Privat Tiburce Massanga | July 18, 2011
The normally calm tea-producing hills of Burundi lost their calm in recent months. The reason: refusal by tea producers to sell their products to the Office de Thé Burundais (OTB), the longstanding state-run buyer of tea. They prefer to sell to Prothem, a local private company that buys tea leaves at a higher price.
In Burundi, 78% of tea plantations are owned by small-scale farmers. Tea is the second biggest cash crop in the country after coffee. It accounts for 10 to 15% of the national GDP. Growing tea is an important source of income for more than 60,000 households in upland areas.
Générose Sindakira is a tea producer in the Kibimba hills, in the central province of Mwaro. He explains, “I will sell my tea to whoever gives me the most money. Between the 200 FBU (US$0.16) offered by Prothem and the 140 FBU (US$0.12) offered by the OTB, the choice is clear. Just let us sell our tea to whomever we want and stop sending police officers after us.”
Last April, police fired shots in the air in a tea-producing region in central-western Burundi to scare off tea leaf traders who were dealing with Prothem. The discord began when Prothem opened a processing plant in April of this year.
Producers see many advantages in selling to Prothem. Their leaves are processed more quickly and they get a better purchase price with no holdback to repay farmer loans. On top of that, weighing and calculating is more accurate, farmers are paid more quickly, and Prothem provides service on weekends.
Juvénal Nsavyimana also grows tea. He bitterly remembers when he used to deal with OTB: “Every time, they retained 30 FBU per kilogram for loan repayment. We never knew when [we] were finished paying. They gave us other credits before we even finished paying the first. Even more revolting was how they would, for example, note that you had 10 kilograms on your seller’s sheet even though the scale indicated 10.5 kilograms.”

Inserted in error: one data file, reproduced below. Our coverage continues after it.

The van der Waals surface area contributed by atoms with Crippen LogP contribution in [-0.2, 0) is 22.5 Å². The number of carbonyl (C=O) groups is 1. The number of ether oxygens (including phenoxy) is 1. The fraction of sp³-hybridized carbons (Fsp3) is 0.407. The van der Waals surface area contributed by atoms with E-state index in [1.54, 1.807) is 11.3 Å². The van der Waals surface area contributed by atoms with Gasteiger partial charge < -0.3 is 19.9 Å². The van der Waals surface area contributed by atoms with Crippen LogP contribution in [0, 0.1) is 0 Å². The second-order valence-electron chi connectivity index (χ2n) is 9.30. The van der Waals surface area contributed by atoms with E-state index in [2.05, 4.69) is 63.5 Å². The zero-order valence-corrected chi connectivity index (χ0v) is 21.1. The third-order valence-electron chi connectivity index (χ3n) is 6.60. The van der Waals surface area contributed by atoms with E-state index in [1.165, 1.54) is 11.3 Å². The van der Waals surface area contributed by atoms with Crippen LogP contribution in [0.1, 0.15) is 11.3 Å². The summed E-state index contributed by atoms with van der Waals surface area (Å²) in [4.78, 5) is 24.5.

Competition is fierce between Prothem and OTB purchase points in Gatare, ten kilometres from the processing factory. In two hours, OTB buyers purchase two kilograms while Prothem’s buyers get 50. “Ever since our competitors are taking the tea leaves from us, we’re bored waiting for customers who do not come,” said an OTB buyer who requested anonymity. Customers continue to bring tea leaves to the OTB, but most are just waiting to pay off their fertilizer debt before switching to Prothem.
This switch worries the government. They are afraid that OTB-run plants will not survive. Odette Kayitesi is the Minister of Agriculture and Livestock. Last May, she said, “This is unacceptable and we call on the Minister of the Interior to crack down and suspend the activities of this [Prothem] plant that threatens the operation of our plants.”
But no official action has been taken so far. Local police have been told by government officials to chase away Prothem trucks that try to purchase and collect tea along village roads. But farmers now supply the Prothem factory by bringing their leaves in baskets which they carry on their heads or on their bicycles.